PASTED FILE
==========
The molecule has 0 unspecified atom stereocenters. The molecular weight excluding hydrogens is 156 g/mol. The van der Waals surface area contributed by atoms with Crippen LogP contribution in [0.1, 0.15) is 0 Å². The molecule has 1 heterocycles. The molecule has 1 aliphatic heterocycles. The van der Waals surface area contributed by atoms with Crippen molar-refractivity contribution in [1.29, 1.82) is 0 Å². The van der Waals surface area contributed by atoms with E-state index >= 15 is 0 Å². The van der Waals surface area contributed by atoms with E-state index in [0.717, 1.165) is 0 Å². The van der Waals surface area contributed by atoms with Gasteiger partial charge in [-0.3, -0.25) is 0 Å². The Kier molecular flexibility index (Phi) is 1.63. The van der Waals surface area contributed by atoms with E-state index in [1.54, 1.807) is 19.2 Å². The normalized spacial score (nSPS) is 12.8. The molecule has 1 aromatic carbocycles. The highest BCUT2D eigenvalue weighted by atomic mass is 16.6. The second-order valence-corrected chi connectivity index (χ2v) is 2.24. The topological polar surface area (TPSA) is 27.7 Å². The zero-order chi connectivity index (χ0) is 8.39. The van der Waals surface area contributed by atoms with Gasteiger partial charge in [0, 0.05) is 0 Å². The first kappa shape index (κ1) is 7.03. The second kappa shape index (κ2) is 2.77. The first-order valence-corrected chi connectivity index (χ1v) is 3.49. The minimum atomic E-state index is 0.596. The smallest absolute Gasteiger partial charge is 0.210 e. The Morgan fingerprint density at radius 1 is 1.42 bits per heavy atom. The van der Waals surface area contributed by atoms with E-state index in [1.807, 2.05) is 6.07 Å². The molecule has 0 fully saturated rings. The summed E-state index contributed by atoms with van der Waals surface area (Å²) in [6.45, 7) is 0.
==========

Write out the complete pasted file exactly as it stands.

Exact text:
The molecule has 0 unspecified atom stereocenters. The molecular weight excluding hydrogens is 156 g/mol. The van der Waals surface area contributed by atoms with Crippen LogP contribution in [0.1, 0.15) is 0 Å². The molecule has 1 heterocycles. The molecule has 1 aliphatic heterocycles. The van der Waals surface area contributed by atoms with Crippen molar-refractivity contribution in [1.29, 1.82) is 0 Å². The van der Waals surface area contributed by atoms with E-state index >= 15 is 0 Å². The van der Waals surface area contributed by atoms with E-state index in [0.717, 1.165) is 0 Å². The van der Waals surface area contributed by atoms with Gasteiger partial charge in [-0.3, -0.25) is 0 Å². The Kier molecular flexibility index (Phi) is 1.63. The van der Waals surface area contributed by atoms with E-state index in [1.54, 1.807) is 19.2 Å². The normalized spacial score (nSPS) is 12.8. The molecule has 1 aromatic carbocycles. The highest BCUT2D eigenvalue weighted by atomic mass is 16.6. The second-order valence-corrected chi connectivity index (χ2v) is 2.24. The topological polar surface area (TPSA) is 27.7 Å². The zero-order chi connectivity index (χ0) is 8.39. The van der Waals surface area contributed by atoms with Gasteiger partial charge in [0, 0.05) is 0 Å². The first kappa shape index (κ1) is 7.03. The second kappa shape index (κ2) is 2.77. The first-order valence-corrected chi connectivity index (χ1v) is 3.49. The minimum atomic E-state index is 0.596. The smallest absolute Gasteiger partial charge is 0.210 e. The Morgan fingerprint density at radius 1 is 1.42 bits per heavy atom. The van der Waals surface area contributed by atoms with E-state index in [1.807, 2.05) is 6.07 Å². The molecule has 0 fully saturated rings. The summed E-state index contributed by atoms with van der Waals surface area (Å²) in [6.45, 7) is 0.